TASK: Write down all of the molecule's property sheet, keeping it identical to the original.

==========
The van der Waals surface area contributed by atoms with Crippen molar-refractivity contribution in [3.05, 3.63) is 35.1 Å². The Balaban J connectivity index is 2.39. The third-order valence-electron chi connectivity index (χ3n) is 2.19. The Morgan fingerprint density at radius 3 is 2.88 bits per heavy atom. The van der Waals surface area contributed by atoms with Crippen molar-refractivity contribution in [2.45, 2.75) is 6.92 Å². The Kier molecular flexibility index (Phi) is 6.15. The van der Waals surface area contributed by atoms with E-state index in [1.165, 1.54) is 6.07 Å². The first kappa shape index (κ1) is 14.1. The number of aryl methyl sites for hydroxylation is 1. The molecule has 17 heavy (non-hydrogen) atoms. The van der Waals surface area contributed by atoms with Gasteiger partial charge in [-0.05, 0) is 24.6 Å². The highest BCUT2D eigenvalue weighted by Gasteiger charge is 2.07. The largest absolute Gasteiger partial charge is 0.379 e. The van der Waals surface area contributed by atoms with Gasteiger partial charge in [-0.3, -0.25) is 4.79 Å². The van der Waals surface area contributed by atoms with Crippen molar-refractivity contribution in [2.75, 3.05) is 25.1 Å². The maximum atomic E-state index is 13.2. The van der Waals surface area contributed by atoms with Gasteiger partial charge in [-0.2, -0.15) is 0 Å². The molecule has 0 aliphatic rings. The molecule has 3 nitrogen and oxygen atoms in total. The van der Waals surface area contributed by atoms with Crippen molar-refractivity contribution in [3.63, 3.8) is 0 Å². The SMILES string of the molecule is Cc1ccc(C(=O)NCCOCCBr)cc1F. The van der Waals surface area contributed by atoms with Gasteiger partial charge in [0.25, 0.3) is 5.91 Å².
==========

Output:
The van der Waals surface area contributed by atoms with Crippen molar-refractivity contribution in [3.05, 3.63) is 35.1 Å². The Balaban J connectivity index is 2.39. The third-order valence-electron chi connectivity index (χ3n) is 2.19. The Morgan fingerprint density at radius 3 is 2.88 bits per heavy atom. The van der Waals surface area contributed by atoms with Crippen molar-refractivity contribution in [2.45, 2.75) is 6.92 Å². The Kier molecular flexibility index (Phi) is 6.15. The van der Waals surface area contributed by atoms with E-state index in [1.165, 1.54) is 6.07 Å². The first kappa shape index (κ1) is 14.1. The number of aryl methyl sites for hydroxylation is 1. The molecule has 17 heavy (non-hydrogen) atoms. The van der Waals surface area contributed by atoms with Gasteiger partial charge in [-0.05, 0) is 24.6 Å². The highest BCUT2D eigenvalue weighted by Gasteiger charge is 2.07. The largest absolute Gasteiger partial charge is 0.379 e. The van der Waals surface area contributed by atoms with Gasteiger partial charge in [-0.3, -0.25) is 4.79 Å². The van der Waals surface area contributed by atoms with Crippen molar-refractivity contribution in [2.75, 3.05) is 25.1 Å². The maximum atomic E-state index is 13.2. The van der Waals surface area contributed by atoms with Gasteiger partial charge in [-0.2, -0.15) is 0 Å². The molecule has 0 aliphatic rings. The molecule has 3 nitrogen and oxygen atoms in total. The van der Waals surface area contributed by atoms with Crippen molar-refractivity contribution in [3.63, 3.8) is 0 Å². The SMILES string of the molecule is Cc1ccc(C(=O)NCCOCCBr)cc1F. The van der Waals surface area contributed by atoms with Gasteiger partial charge in [0.25, 0.3) is 5.91 Å².